Hyderabad: Out of 740 students, 715 fail BSc Health Sciences exam; protests ensue

The BSc Allied Health Sciences course covers four years, including a one-year compulsory internship
Here's what happened
Here's what happened(Pic: EdexLive Desk)

Protests broke out at the Gandhi Medical College Hyderabad on Thursday, June 28, after a whopping 715 of the 740 students who took the BSc Allied Health Sciences first-year examination conducted by the Kaloji Narayana Rao University of Health Sciences (KNRUHS) were deemed to have failed.

The course, introduced in 2023, is available at nine government medical colleges in the state, with a total of 860 seats.

The annual examination for the 2023-24 batch took place from April 20 to April 29 and results were announced on June 24. The students realised the unusually high percentage of failure when they compared the results.

The first-year curriculum includes eight subjects, with KNRUHS conducting exams for five and the respective colleges for the remaining three.

The students realised that a large number of them failed to clear at least three of the university-conducted exams, and an overwhelming number failed all five.

The total score is 800, with a passing criterion of 50% in each subject. Of the 740 students who appeared for the examination, only 25 passed, according to the students.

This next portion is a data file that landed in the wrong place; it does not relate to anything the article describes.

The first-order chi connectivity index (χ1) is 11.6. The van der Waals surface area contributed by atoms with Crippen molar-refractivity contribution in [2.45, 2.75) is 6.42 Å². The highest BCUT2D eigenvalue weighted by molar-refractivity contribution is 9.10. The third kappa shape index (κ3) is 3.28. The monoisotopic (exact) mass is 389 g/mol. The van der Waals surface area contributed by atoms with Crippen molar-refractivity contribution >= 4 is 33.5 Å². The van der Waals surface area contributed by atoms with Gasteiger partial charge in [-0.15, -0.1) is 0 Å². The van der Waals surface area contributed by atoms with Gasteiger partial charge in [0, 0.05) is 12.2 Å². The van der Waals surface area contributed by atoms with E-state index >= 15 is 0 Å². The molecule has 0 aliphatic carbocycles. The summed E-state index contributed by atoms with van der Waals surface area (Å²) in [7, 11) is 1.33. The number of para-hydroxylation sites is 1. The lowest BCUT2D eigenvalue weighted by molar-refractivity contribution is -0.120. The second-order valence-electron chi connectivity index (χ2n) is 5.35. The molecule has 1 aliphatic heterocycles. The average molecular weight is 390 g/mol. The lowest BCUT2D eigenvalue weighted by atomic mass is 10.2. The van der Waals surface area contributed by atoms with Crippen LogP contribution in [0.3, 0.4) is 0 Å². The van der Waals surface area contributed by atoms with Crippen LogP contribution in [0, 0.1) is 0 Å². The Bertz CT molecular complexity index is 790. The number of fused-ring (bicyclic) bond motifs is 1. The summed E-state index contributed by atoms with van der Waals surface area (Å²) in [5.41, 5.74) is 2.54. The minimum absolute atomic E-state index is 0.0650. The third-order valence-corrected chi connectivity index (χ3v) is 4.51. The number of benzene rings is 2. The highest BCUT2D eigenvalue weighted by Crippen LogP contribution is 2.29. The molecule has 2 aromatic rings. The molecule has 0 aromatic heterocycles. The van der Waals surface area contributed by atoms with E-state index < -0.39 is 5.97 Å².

However, official figures were unavailable even on the university website. Attempts to reach KNRUHS officials, including the registrar and VC, as well as Government Medical College (GMC) Principal Dr Ramesh Reddy, were unsuccessful.

The BSc Allied Health Sciences course covers four years, including a one-year compulsory internship. Students from the inaugural batch complained of course deficiencies, saying that there was no clarity on the syllabus, lack of faculty and irregular classes.

Students met with Dr Ramesh Reddy, who attributed the issue to the university.

A student, speaking anonymously, expressed frustration: "We paid Rs 20,000 for admission and continued the course despite challenges, hoping the university would eventually provide the necessary facilities. The failure of 700 students is beyond comprehension. We are now trying to reach the registrar and VC for answers."

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